So, you’re organised, you’re diligent – you make a Will and have all your affairs nicely in order. Tick, tick and tick.
But all this comes to nothing if your loved ones don’t know where you have stored your Will.
It seems like a trivial detail, but the fact is that sometimes family is unable to locate the Will of their loved ones, and this can be an extremely distressing situation.
In such circumstances, family members might assume that you don’t have a Will in place, in which case your estate will be divided according to the intestacy laws of the relevant state and not in accordance with your specific wishes.
So, where do you place your Will so that it can be easily located by loved ones when it’s needed?
One option is with one of the many Will Banks or storage facilities located around the country. A Will Bank offers you a safe and secure place store your Will where your family can access it readily when needed.
Alternatively you can store your Will with your Solicitor or in a bank safe deposit box or any other secure location.
Importantly – it is always wise to tell someone you trust of the whereabouts of your Will.
Here are links to the relevant storage facilities by state:-
What if you don’t have a Will?
Each year thousands people die without leaving a Will and all too often this creates more worries, expense and sometimes hardship for the family of the deceased at a time of bereavement.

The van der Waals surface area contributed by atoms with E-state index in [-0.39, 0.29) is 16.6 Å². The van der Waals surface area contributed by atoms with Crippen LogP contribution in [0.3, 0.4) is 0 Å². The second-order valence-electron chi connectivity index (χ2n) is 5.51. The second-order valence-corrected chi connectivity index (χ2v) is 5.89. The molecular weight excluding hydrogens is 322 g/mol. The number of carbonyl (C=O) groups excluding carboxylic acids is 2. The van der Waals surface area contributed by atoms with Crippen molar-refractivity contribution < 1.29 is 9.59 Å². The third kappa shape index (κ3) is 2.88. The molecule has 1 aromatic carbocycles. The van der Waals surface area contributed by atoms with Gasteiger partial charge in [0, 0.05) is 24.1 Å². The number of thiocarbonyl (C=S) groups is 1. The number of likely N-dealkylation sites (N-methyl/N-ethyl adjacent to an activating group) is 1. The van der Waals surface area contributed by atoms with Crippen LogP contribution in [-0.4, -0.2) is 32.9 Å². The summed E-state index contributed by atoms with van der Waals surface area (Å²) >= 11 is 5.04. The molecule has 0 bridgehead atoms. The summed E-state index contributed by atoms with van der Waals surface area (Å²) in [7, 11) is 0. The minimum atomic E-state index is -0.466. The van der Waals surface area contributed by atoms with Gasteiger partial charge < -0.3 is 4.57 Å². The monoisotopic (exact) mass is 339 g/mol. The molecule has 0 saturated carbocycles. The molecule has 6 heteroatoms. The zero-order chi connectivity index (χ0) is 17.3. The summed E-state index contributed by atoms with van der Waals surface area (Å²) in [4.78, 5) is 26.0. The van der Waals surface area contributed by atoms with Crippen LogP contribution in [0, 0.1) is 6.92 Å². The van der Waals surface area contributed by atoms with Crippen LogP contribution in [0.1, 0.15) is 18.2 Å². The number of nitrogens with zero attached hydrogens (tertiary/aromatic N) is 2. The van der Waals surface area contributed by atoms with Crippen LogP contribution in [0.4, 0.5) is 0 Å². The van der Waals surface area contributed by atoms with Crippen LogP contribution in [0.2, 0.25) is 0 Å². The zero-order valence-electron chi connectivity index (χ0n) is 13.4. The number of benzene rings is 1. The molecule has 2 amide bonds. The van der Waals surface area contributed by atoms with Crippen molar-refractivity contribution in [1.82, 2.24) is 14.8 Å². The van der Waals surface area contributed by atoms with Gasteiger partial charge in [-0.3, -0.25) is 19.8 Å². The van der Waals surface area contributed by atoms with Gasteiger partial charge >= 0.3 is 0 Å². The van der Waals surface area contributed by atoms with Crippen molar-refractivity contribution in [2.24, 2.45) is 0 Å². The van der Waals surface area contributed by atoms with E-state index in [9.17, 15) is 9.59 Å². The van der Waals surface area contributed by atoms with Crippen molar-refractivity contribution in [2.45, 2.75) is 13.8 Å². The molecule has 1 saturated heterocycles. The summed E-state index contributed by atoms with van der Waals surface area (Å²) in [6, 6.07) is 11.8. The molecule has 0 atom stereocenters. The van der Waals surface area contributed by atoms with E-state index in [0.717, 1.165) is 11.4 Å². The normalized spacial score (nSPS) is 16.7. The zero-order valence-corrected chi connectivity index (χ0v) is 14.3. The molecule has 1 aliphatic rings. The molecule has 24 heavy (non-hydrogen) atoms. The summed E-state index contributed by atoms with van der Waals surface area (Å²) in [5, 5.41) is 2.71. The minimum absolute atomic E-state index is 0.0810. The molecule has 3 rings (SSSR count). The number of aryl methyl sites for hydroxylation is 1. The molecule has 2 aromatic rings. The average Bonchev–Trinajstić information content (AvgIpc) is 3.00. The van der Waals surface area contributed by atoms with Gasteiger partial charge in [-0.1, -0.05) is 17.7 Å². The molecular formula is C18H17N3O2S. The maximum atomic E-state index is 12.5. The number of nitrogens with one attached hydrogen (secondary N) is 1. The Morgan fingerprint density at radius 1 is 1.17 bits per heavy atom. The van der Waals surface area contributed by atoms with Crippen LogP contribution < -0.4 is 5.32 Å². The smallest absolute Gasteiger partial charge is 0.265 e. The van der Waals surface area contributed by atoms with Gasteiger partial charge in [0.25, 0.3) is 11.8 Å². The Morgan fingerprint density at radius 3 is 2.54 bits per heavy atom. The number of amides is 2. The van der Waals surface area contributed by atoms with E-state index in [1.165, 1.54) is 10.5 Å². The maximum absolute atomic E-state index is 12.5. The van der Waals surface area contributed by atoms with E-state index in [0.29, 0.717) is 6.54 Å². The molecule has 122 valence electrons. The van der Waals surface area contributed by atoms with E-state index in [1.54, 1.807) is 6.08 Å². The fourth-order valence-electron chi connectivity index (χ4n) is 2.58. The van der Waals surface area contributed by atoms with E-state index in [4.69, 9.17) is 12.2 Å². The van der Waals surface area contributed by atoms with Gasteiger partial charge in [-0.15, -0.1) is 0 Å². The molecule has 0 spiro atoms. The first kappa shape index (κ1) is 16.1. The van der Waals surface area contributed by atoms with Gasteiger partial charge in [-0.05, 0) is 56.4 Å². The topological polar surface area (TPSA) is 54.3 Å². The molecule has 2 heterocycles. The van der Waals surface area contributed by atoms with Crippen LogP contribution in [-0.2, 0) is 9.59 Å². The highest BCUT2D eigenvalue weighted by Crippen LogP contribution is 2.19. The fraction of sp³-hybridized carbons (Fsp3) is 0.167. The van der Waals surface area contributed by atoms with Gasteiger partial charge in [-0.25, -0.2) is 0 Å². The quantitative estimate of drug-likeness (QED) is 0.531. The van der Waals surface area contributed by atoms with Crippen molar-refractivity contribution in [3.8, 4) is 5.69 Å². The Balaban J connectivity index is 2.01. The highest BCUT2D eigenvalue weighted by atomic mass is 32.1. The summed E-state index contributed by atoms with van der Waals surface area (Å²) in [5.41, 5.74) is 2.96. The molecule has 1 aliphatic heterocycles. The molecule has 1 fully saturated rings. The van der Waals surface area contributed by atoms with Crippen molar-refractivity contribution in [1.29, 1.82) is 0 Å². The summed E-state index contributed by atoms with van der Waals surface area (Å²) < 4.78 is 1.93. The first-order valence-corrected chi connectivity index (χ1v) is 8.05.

Think about it now, what would happen to your family and loved ones if you were to die without a Will?
When a person dies without making a Will (the legal term for this is a person dying “intestate”), then their assets are dealt with according to a set formulae contained in state specific legislation. The formulae set out by the legislation is strictly applied and does not take into account your personal preferences or wishes.
You can avoid this scenario by making a Will which will give you control over how your estate is distributed.
How do I make a Will?
To be valid, your Will needs to be in writing, signed by you and witnessed by two people who are not benefiting from your Will.
You will need to appoint a trusted person as an Executor. This person (or persons) will be responsible for carrying out your wishes under your Will. You can appoint your solicitor to take on this role as an impartial party, but be aware that they would likely charge a fee for their services.
You will need to specify your beneficiaries. These are the people who you want to receive assets under your Will.
You can access a legal Last Will and Testament Legal Kit here
If your situation is complex, then we recommend you seek assistance from a solicitor.
If you intend to distribute assets in a way which may be controversial among your family members or which may cause a family member to challenge your Will, we recommend you seek the advice of a solicitor suitably experienced in Wills and estates who can put into place extra security measures to safeguard your Will from any potential challenges. This may be the case, for example, if you are purposely leaving adult children out of your Will.
Its recommended you review your Will every couple of years. Click here To download your Last Will and Testament Kit Now